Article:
The most magnificent and daring of all undoubtedly is Nangeli, the woman who valiantly took on the caste system in Kerala by cutting off her breasts, protesting the Breast Tax that was prevalent in Kerala in the 19th century. Pillai thus becomes the ultimate feminist historian stringing together such touching narratives, bringing glory to those women, whose contributions have been largely ignored by the book of time.
What stays with you, long after the read, is this sense of nostalgia for a past that was far more vibrant and inclusive, where Muslim and Hindu kings, though at loggerheads for kingdoms and annexations through the ages, were patrons of arts, languages and inclusive cultures. They loved their subjects dearly irrespective of caste or religion. You had Mughal Kings with Rajput wives and Hindu kings marrying Persian princesses; Sanskrit was one of the official languages in the Mughal court and Persian among the official languages in the Maratha court. As Pillai states:
There is among certain sections of people even today a quest to find the true essence or the purest version of the past. The irony is that such a past does not exist, and what exists is not pure but layered and marvelously complex. A past where there are Hindu Sultans and Maratha Padshahs, where the forebears of a Hindu King could seek the blessings of a Muslim Pir.
The author goes into a parallel world scenario in Part 2—Stories from the Raj—contemplating possible historical outcomes: “What if there was no British Raj” or “What if Mahatma had lived”, giving us glimpses into the British Empire with unforgettable characters and their engagement with India—Kings and queens, rebels and reformers, who stood by the Empire, and others, who fought against them. There are interesting accounts of Rowdy Bob of Plassey, Queen Victoria’s love for India, the Arakkal Queen of Lakshwadeep and the forgotten Queen in Paris—the last queen of Awadh.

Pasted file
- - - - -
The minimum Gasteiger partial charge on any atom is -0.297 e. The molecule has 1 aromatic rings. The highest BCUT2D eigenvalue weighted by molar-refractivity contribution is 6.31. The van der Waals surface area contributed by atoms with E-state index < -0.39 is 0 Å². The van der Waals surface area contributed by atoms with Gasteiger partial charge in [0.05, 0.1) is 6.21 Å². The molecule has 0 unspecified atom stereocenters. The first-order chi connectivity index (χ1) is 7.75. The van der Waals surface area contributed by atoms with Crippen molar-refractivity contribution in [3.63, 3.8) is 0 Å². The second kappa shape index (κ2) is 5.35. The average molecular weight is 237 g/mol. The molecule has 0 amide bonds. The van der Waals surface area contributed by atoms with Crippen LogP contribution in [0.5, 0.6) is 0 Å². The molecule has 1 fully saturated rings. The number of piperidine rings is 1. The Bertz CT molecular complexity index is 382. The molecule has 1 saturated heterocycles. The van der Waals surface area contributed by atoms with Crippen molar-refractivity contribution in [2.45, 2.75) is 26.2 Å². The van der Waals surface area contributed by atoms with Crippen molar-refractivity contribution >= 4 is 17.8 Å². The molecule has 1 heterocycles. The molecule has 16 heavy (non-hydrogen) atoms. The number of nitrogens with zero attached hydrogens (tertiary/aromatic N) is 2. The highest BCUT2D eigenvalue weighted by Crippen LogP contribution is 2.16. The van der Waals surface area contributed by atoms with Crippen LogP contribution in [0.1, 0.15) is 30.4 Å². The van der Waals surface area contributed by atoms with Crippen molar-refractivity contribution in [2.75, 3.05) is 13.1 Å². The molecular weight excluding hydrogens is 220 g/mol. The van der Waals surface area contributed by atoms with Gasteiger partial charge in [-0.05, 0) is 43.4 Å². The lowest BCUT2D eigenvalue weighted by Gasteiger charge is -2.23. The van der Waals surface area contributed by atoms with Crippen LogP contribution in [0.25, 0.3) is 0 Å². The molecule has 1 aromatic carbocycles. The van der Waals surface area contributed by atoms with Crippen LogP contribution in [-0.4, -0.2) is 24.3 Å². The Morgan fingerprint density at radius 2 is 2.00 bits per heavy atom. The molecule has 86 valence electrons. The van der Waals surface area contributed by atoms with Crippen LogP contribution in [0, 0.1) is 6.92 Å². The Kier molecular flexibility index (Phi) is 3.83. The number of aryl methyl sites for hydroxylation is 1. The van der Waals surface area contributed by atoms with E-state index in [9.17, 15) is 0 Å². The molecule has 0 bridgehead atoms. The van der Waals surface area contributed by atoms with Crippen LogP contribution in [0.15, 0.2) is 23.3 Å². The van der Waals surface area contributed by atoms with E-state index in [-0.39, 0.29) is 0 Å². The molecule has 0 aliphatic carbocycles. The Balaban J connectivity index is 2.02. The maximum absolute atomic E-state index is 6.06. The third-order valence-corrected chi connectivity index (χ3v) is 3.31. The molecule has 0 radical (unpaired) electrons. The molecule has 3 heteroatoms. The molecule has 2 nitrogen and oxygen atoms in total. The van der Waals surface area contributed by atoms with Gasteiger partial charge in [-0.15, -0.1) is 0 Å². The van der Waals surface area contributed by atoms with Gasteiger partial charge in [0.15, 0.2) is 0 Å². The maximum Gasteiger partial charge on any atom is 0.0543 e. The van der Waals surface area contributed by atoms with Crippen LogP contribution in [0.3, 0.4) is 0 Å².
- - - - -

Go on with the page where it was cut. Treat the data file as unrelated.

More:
Pillai gives us further insight into our own troubled and often violent past, the reasons for much of our ills today—from Savarkar’s thwarted racial dream to the events leading up to the Ayodhya Temple dispute. The future of India is a bleak one if hyper nationalism and Hindutva plays a pivotal role in the social construct, as the author surmises in a melancholic tone:
If the Mahatma had lived a full life, as he once desired, the obituary on his death would have sadly said, “Mr Mohandas Karamchand Gandhi, one-time barrister of law, one-time freedom fighter, and neglected thinker of an orphaned philosophy, passed away yesterday. He was 125 years old and died of a shattered heart, in a country he is no longer recognized.”
The Courtesan, the Mahatma & the Italian Brahmin in a surreal sense gives you reason to hope, to dream, to question and fight for the idea of India—that a syncretic India is not just possible, it is just a heartbeat away. The ghosts of our pasts stand testimony to this.